Tuesday, July 6, 2010

Robert Shearman Interview (with Charles Tan)

Robert Shearman

First off, what is it about the short story format that appeals to you?

I love the economy of it. I love the way, quite genuinely, that you can work on a piece of writing and know that every single word has to justify its place. I think in longer pieces I write it's sometimes hard to stay focused on that, and inevitably to keep the overall pacing and rhythm right you get tempted by padding and detours. And speaking as really rather a lazy writer, who wants to get from First Idea to the endorphin rush of The End, I am thrilled that I can start work on a project on a Monday morning, and by Tuesday evening it may all be finished. It gives you so much more chance to celebrate and feel clever.

You've written for a lot of other mediums, such as plays. What are some skills that work well when transitioning from plays to fiction?

The joy of theatre - and also the terror of it! - is that you never escape the verdict of your audience. You may think you have written the smartest or funniest thing ever, but night after night, as you sit in that darkened auditorium, listening to the reaction of strangers around you, you're given a pretty honest wake-up call. There's no sound more grim, or more undisguised, than an audience who is bored. And the first thing you want to do is snatch back your play and just cut out all the bits during which people were yawning. I came to prose pretty late, after fifteen years or so exclusively writing drama - and I suppose my first instincts are to try to avoid all the boring bits. I can always imagine that theatre audience on my shoulder, even now I'm scribbling in paragraphs and punctuation, and I do my best to keep them awake.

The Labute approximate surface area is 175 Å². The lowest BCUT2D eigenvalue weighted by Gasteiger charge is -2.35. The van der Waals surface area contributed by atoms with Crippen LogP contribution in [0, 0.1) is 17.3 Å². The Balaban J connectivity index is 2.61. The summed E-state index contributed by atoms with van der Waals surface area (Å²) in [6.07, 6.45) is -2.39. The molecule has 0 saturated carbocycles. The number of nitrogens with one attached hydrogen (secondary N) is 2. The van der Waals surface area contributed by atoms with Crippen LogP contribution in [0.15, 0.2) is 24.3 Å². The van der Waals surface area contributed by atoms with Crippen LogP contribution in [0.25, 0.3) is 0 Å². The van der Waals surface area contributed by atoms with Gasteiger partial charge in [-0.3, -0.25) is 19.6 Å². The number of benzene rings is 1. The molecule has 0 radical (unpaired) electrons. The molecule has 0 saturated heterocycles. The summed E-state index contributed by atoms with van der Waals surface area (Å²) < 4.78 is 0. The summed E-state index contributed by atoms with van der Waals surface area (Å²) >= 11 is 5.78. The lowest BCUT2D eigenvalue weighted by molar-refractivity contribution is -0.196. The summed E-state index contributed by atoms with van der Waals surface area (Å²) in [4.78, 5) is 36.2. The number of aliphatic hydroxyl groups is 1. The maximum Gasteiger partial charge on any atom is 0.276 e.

There's a certain level of absurdity in your writing. In your opinion, what are the strengths or absurdity and comedy ?

The danger of absurdism is that it takes the reader to a world where nothing makes sense, and therefore nothing matters. But if it's used carefully - if you break the normality very precisely, and only in a specific area, leaving the rest of reality intact - then the comic contrast is really rewarding. You can break the rules of what the reader expects, so long as you stick to the ones you want to obey with strict rigour! Comedy's wonderful. There's nothing so dark or so emotional that it can't be told through comedy. Comedy and horror are the two things that deliberately try to provoke an audible reaction from the audience - and they're not so very far apart.

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